Best Polar Watch | Reviews by a Serious Runner
Polar Watch Reviews | Table of Contents
Meet Our Favorite Sport Watch Review Guy
When it comes to running watches, and really all manner of GPS smartwatches and gear for runners, triatletes, hiking, and outdoor sports, Dave from Chase the Summit is our go-to guy.
Full disclosure, we do sponsor some of his videos and he is one of our affiliate partners. But as you'll discover in his videos, he is not a promotional puppet for our products. He gives his honest opinions along with some big and more nuanced insights about these fitness smartwatches that we think are invaluable.
So why do we value his opinion?
He's a serious runner and hiker. As an endurance and trail runner, he will run anywhere from 40 to 70 miles a week when training. AND he uses the watches he reviews during his training and the events he participates in to really get to know them. Some of the watches he reviews have been through ultra marathons with him—so, yeah, we think of him as an expert!
Lastly, he's a down-to-earth guy you can relate to. He does all of this while being a husband and a dad to little ones. He's even admitted to changing diapers with these watches—now that's some real-world testing right there!
Polar Vantage V2 Review
The Polar Vantage V2 is Polar's flagship watch because it is a multisport watch designed to offer the most features for your training and recovery.
It replaces the wildly popular Vantage V with the intent to improve on some of the shortcomings triatheltes, runners, and cyclists experienced with the original.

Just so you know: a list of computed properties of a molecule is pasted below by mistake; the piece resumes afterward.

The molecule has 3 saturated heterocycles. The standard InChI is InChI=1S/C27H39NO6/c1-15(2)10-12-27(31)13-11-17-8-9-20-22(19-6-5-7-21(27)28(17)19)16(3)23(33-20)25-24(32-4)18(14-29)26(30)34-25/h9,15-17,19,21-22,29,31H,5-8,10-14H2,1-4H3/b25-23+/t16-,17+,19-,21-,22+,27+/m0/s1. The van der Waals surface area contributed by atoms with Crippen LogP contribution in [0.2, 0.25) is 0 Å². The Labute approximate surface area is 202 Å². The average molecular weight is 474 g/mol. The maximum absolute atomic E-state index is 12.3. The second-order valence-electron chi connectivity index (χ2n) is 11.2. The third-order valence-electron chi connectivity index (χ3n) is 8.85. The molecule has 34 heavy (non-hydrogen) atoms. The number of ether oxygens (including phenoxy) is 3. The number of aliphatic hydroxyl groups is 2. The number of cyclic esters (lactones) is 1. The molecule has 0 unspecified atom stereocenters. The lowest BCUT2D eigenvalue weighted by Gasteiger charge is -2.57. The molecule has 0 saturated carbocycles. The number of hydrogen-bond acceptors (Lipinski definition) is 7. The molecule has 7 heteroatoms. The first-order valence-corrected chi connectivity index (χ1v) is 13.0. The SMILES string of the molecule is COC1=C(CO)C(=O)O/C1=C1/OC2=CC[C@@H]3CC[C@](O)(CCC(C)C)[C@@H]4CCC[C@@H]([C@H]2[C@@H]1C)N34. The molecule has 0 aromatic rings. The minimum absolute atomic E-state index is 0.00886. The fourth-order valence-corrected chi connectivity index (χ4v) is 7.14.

The Vantage V2 features a 1.2" color touch display, weighs just 52g, and is one of Polar's most expensive watches with a price tag of $499.95.
So is it worth it?
We're going to hit the highlights here but recommend you check out Dave's video review to get all the details on this premium multisport GPS watch.
Overall, Dave feels like this is a great-looking watch that is well built and comfy to wear. GPS accuracy, running power data, and wellness/sleep tracking are all on point! Plus access to the Polar Flow ecosystem gets major points.
Oddly, he found a slight issue with the heart rate accuracy on the Polar Vantage V2. It came out of the gate very accurate and remained so during most of his run—at times better than the Garmin and COROS devices. However, toward the end, it showed a few inexplicable spikes in comparison with the Garmin FR 945 and COROS APEX Pro watches he was wearing. His concern was that this could effect max heart rate value.
Other areas of concern are not having notifications during activities (something that gets fixed with the 2022 Pacer Pro), a bit of lackluster in the standby battery life compared to competion, and, his final issue—the price. For $500, he says, this Polar watch has a lot to compete with.
On the whole, though, Dave admits that he's pretty excited about this watch—especially the new metrics and testing built into it.
Polar Vantage M2 Review